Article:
Tuesday, July 10, 2007

Richard Dawkins Tries to Refute Behe With Dog Breeding

I was astounded to read Richard Dawkins' attempt at a review of Michael Behe's most recent book. It is not much of an attempt. It is more of an attempt at personal ridicule.

In any case, Dawkins actually pulls out intentional dog breeding as an argument to refute Behe:

Now, if you sought an experimental test of Behe’s theory, what would you do? You’d take a wild species, say a wolf that hunts caribou by long pursuit, and apply selection experimentally to see if you could breed, say, a dogged little wolf that chivies rabbits underground: let’s call it a Jack Russell terrier. Or how about an adorable, fluffy pet wolf called, for the sake of argument, a Pekingese? Or a heavyset, thick-coated wolf, strong enough to carry a cask of brandy, that thrives in Alpine passes and might be named after one of them, the St. Bernard? Behe has to predict that you’d wait till hell freezes over, but the necessary mutations would not be forthcoming. Your wolves would stubbornly remain unchanged. Dogs are a mathematical impossibility.

Don’t evade the point by protesting that dog breeding is a form of intelligent design. It is (kind of) . . . .

That last line is an attempt to anticipate the obvious response- dog breeding is not natural selection but is an excellent example of intelligent design. Dog breeding works because you have human dog breeders selecting the dogs for breeding.

More importantly, even with intentional selection, you only end up with dogs and more dogs- all the same species. This is microevolution, which is well established and is not controversial. Dog breeding is actually an example of the inherent limits to variation, even with human input.

In any case, Dawkins argument is blatantly fallacious, and embarrassingly so. The fact that Dawkins has to resort to such a bad argument should tell you that he does not have any really good arguments to use instead. "Bad arguments" continue and continue and continue to convince me.

No one denies variation within species. The question is whether random mutation and natural selection can produce all the varieties of species, families, orders and phyla that we see around us. Intentional, controlled dog breeding does not tell us. Suggesting that it does is misleading at best.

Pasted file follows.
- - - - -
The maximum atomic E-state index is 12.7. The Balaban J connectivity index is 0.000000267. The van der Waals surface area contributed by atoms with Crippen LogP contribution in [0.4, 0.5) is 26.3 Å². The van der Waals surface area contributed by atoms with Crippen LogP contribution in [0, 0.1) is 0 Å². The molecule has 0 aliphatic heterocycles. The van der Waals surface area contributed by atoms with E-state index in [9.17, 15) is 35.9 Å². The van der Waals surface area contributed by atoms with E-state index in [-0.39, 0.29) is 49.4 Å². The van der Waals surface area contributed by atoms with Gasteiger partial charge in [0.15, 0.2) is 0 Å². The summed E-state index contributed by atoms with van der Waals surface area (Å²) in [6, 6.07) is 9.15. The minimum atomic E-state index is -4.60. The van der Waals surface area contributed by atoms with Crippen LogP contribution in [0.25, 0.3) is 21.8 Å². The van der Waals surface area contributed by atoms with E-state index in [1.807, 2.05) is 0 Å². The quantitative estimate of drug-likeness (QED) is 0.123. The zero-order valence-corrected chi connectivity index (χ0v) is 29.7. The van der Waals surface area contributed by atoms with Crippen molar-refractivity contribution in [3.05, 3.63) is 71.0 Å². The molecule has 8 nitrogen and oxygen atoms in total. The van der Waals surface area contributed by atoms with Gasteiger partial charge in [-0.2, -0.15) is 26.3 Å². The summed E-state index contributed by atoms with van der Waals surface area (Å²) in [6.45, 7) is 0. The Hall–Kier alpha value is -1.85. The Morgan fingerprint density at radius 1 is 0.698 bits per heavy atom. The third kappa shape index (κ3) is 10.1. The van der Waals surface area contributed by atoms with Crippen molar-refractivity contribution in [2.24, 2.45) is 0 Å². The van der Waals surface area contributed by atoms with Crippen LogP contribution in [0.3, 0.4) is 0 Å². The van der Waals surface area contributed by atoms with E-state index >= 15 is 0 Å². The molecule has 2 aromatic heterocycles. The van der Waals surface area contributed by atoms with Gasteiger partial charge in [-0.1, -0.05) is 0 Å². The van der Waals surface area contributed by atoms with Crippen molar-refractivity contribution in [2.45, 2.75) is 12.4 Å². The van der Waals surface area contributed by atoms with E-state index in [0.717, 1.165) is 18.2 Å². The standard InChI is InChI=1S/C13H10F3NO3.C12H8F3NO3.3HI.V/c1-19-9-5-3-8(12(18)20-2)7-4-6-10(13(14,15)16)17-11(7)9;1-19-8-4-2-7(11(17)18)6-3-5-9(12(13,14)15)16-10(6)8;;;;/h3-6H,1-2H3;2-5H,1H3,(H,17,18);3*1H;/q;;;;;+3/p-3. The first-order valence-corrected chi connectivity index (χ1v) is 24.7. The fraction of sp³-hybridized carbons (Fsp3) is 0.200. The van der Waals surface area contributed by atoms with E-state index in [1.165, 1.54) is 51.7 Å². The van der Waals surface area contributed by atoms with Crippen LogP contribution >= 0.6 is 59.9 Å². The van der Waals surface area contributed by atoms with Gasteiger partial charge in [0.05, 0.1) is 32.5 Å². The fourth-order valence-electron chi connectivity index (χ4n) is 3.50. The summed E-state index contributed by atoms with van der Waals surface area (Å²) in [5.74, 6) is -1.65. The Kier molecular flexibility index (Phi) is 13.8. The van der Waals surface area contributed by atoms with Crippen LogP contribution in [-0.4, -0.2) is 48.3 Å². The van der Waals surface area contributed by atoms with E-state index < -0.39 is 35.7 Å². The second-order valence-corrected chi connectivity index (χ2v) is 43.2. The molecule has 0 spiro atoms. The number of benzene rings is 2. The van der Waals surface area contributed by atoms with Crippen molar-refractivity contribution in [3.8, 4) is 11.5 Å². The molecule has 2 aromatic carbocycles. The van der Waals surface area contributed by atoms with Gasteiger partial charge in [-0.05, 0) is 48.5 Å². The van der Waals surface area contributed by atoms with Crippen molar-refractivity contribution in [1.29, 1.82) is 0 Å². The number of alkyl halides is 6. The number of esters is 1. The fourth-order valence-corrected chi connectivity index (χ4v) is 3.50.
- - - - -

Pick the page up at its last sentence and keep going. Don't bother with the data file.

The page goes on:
4 Comments:

At July 10, 2007 8:13 PM, Blogger Foxfier, formerly Sailorette said...

I know this isn't a logical refutation... but I read the first page of the link and all I can think of is: "Oh dear lord. I hope I'm not that bad when I think I'm losing and I'm being officious so I don't have to back down."

The guy sounds like an utter git.

 
At July 14, 2007 5:10 PM, Blogger vargas said...

I thought that Phillip E. Johnson had torn down that particular argument in Darwin On Trial.

They're still using it these days? Wow.

 
At July 19, 2007 7:40 PM, Blogger Theophrastus Bombastus said...

There is scant evidence that the great variety of canines came about because of mutations. The genes thoat code for the characteristics of a Maltese and the characteristics of a Mastiff are all present in the wild wolf or coyote and can be brought to the fore with proper breeding techniques. Clearly, Dawkins doesn't understand this.

I attempted to debate Dawkins once during a Q & A following a talk at Depauw University. It ended abruptly when he refused to answer my questions.

 
At July 23, 2007 6:55 PM, Anonymous Lawrence said...

Theo,

Thanks for that. I was wondering what part of dog breeding was working with "mutations," and what part was working with natural variation without mutations.

Do you have a cite to anything discussing this?

 

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